Sunday, August 15, 2010

In review--Meditative Waters

Riley Lee
Shakuhachi Water Meditations
Tranquil Sounds of the Zen Bamboo Flute
Sounds True

It’s not often that a title of an album succinctly describe its musical content. Zen bamboo flute player Riley Lee’s album Shakuhachi Water Meditations actually conjures images of a flute player sitting next to a body of water with perhaps a bamboo forest responding in the background. Lee hails from the West and I’ve heard at least one of his other recordings released on Narada many years ago. I don’t fully recall his journey into Zen Buddhism or his original attraction to the Japanese bamboo flute (with origins in China), except that anyone wishing to learn this instrument must take on the role of a disciple with a Zen master and it is a years-long process. And at the beginning you perform chores for your master teacher, the flute playing comes later in the journey.

According to the liner notes, “Every shakuhachi begins as a stalk of yellow-green bamboo swaying in the wind…Although the shakuhachi has fewer finger holes than almost any other wind instrument (four in front, one in the back), it can produce an unbelievable wide range of sounds.” Lee experiments a little with this ancient instrument (hails from the eight century), in that in some instances the flute resembles instruments from Central Asia and even Scandinavia when he experiments with the flute’s rich overtones.

All the tracks prove relaxing and as the title would imply, meditative. The album lends itself well to relaxing before bedtime or waking up slowly with the music playing in the background the following morning. This is also the type of music you would want to listen to when you feel tense, coming down with a virus, or need to get your mind off of your troubles. The music can also be listened to for sheer pleasure or to take in another culture or spiritual practice. It creates stillness and does embody images of the ocean, a pond, or a still lake. In fact, I’m thinking of a beautiful lake in north Bellingham, Washington.

I highly recommend Tranquil Sounds of the Zen Bamboo Flute for hospice workers, massage therapist and other energy workers, as well as, hospital music therapy programs, and for those who meditate. Perfect for relaxation therapy and a wonderful cure for insomnia.

In review--Franco-American Vermont

Michèle Choinière
La Violette
Independent release (Franco-American folkloric)

I read the book The Town that Food Saved that focused on the food system of a village of 3,000 people, Hardwick, Vermont. The author of the book mentioned a community of French-Canadians that immigrated to Vermont to set up dairy farms during the early decades of the 20th century. While there are few French-Canadian dairy farms left in Vermont and many of the former Canadians assimilated into American (US) culture, a few diehards such as Michèle Choinière still exist. And what’s interesting about Choinière is that she collects music from Acadians, Quebecois, 20th century France and her own lineage in Vermont. She considers La Violette a dance album and sure enough, you’ll find waltzes and soiree (kitchen party) send-ups on the album.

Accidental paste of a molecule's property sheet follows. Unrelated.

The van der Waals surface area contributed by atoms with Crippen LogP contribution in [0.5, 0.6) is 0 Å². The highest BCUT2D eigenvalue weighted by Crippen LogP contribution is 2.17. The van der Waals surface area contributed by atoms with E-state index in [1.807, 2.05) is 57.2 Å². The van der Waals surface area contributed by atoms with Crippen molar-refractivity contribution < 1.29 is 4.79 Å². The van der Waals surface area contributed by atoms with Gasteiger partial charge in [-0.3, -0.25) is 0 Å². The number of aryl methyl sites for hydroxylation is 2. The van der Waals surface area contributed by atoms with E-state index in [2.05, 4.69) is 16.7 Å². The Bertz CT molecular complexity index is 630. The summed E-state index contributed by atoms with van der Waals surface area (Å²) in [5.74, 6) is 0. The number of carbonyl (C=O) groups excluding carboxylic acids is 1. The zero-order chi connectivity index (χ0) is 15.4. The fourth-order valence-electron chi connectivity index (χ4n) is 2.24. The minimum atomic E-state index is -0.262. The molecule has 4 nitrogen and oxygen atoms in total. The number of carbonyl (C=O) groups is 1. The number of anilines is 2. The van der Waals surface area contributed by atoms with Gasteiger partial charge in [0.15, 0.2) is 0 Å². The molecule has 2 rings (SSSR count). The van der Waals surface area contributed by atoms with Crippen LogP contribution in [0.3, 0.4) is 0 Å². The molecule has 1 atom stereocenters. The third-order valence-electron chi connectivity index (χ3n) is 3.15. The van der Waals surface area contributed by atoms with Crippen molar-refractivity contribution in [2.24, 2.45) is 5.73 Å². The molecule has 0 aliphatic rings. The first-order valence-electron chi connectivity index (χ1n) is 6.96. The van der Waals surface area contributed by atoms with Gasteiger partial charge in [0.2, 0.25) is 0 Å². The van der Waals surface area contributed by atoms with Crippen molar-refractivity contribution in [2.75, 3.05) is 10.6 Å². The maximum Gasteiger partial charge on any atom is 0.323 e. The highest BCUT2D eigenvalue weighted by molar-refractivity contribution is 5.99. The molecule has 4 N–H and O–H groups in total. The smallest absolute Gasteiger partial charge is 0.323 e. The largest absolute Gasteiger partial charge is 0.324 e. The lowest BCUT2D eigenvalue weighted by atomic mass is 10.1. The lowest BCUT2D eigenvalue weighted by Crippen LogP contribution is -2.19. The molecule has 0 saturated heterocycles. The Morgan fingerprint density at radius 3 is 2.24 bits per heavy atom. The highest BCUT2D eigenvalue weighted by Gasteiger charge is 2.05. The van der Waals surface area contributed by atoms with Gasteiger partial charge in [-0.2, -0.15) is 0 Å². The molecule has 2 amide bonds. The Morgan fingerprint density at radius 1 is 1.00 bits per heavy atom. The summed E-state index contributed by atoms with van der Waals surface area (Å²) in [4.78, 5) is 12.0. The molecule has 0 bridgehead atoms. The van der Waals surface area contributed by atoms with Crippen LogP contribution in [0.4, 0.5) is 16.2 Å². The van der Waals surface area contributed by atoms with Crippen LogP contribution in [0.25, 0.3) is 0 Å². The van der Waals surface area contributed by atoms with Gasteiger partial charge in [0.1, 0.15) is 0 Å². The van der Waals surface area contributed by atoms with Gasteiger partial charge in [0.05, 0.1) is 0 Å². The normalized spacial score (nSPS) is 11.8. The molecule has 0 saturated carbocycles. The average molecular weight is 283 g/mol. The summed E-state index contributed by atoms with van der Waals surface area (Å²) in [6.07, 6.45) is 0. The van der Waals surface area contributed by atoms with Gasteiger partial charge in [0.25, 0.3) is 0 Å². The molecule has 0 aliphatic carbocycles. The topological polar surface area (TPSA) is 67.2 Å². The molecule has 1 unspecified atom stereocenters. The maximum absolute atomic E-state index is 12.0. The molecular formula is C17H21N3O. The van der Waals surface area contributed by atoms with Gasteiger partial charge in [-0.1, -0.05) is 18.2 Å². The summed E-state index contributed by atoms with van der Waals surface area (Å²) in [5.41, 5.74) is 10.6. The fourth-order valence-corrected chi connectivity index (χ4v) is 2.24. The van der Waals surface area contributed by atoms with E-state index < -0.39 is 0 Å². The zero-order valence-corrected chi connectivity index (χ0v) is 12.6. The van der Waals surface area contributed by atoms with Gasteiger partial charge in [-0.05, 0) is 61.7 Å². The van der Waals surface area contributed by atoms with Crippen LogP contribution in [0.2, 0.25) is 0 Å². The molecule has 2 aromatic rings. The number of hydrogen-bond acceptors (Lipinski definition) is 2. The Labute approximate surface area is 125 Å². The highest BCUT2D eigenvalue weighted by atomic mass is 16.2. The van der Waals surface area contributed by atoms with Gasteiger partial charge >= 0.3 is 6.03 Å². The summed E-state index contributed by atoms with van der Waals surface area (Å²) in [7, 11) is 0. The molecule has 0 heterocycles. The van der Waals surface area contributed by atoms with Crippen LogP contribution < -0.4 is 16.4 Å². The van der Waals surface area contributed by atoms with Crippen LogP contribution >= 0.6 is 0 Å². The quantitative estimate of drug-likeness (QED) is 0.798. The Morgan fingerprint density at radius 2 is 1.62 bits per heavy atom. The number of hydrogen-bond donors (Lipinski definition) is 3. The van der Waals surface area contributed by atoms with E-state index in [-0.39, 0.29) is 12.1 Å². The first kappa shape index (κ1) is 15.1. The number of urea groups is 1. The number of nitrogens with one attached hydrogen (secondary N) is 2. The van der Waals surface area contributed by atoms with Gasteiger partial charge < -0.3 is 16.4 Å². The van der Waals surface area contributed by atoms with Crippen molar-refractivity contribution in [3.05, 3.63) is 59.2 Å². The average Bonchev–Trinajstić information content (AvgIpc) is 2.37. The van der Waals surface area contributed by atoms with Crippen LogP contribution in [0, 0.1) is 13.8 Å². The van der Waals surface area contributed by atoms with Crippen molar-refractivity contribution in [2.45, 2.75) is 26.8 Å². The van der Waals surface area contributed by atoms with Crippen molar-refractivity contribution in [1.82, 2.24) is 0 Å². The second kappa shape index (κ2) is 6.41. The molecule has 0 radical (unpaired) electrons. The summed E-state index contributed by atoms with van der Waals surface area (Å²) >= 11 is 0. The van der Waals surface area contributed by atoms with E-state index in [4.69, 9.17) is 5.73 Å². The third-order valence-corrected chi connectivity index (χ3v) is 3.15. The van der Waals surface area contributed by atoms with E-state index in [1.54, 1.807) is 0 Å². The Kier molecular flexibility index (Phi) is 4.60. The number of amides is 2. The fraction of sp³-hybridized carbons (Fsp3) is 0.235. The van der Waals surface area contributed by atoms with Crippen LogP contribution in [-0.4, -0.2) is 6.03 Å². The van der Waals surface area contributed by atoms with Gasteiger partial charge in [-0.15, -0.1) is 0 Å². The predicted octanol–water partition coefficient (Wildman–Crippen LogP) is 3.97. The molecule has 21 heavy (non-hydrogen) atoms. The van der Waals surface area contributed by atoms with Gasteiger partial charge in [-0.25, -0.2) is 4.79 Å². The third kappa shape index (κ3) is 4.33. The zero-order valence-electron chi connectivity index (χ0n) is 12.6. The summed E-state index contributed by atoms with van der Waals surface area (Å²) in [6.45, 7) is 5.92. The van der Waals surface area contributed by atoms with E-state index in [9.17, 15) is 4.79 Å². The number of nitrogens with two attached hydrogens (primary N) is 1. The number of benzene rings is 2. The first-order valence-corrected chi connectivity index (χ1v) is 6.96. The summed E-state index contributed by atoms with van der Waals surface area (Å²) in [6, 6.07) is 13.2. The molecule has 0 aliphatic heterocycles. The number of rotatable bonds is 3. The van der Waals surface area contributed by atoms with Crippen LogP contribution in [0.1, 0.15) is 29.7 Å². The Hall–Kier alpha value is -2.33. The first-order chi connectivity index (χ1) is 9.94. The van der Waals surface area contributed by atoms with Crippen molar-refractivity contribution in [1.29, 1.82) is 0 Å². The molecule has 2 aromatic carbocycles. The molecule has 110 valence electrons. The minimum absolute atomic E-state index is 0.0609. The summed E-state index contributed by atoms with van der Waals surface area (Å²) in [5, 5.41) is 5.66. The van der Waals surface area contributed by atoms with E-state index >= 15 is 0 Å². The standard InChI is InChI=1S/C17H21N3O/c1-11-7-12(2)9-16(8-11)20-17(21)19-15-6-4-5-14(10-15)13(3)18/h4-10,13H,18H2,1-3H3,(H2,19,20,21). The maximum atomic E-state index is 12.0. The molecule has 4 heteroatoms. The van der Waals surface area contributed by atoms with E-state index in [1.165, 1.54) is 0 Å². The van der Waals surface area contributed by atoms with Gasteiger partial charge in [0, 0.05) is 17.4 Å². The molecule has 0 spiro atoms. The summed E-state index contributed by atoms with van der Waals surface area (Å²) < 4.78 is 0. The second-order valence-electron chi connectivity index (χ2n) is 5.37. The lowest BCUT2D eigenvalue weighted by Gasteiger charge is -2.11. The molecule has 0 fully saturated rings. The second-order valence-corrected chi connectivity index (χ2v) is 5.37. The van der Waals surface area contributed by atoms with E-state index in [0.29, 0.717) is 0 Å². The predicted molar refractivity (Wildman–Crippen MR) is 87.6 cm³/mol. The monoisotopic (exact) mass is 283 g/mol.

While there isn't enough space in a CD review to delve into contrasts and comparisons between the Franco-Vermont music and Cajun music of Louisiana or traditional Quebecois fare, you’ll hear obvious connections such as a focus on waltzes (share with Cajuns), feet and spoons playing out enticing rhythms and hearty call and response vocals (Quebecois), which isn’t surprising since the Franco-Vermonters originally came from French-Canada.

Even of more importance is Choinière’s choice of songs which she collected, and her powerhouse voice that lends itself well to the Edith Piaf songs she covers on La Violette. In fact, she embodies Piaf and at times is a dead ringer for the late singer. She provides two versions of Padam, Padam—the first version features guitar and gypsy-style violin and the second her vocals are backed by Rachel Aucoin’s piano, which in itself conjures up a French cabaret atmosphere. On the Piaf song Tu es Partout the French gypsy violin returns. These aren’t the only two gems on an album filled with show stoppers.

Vive la rose features solo voice with beautiful inflections and sharp intonation. The lament sur le pont de Londres follows with its haunting and melancholic atmosphere. Aucoin’s piano contributes to the sadness with its solemn tones. But before too many tears are lost, the musicians perform a flirtatious French classic (from the 1920s) Brind’Amour. The accordion solo performed by Sabin Jacques alone has the ability to entice and with Choinière’s rousing vocals, irresistible. A rousing wedding song follows and we’re up on our feet dancing.

Listening to La Violette feels delightful, almost like a guiltless pleasure. I can hear why Choinière has chosen to preserve these songs and her heritage. I’m thankful that she has chosen to share it with us. (As I play this CD, the chickadees outside my window sing along). and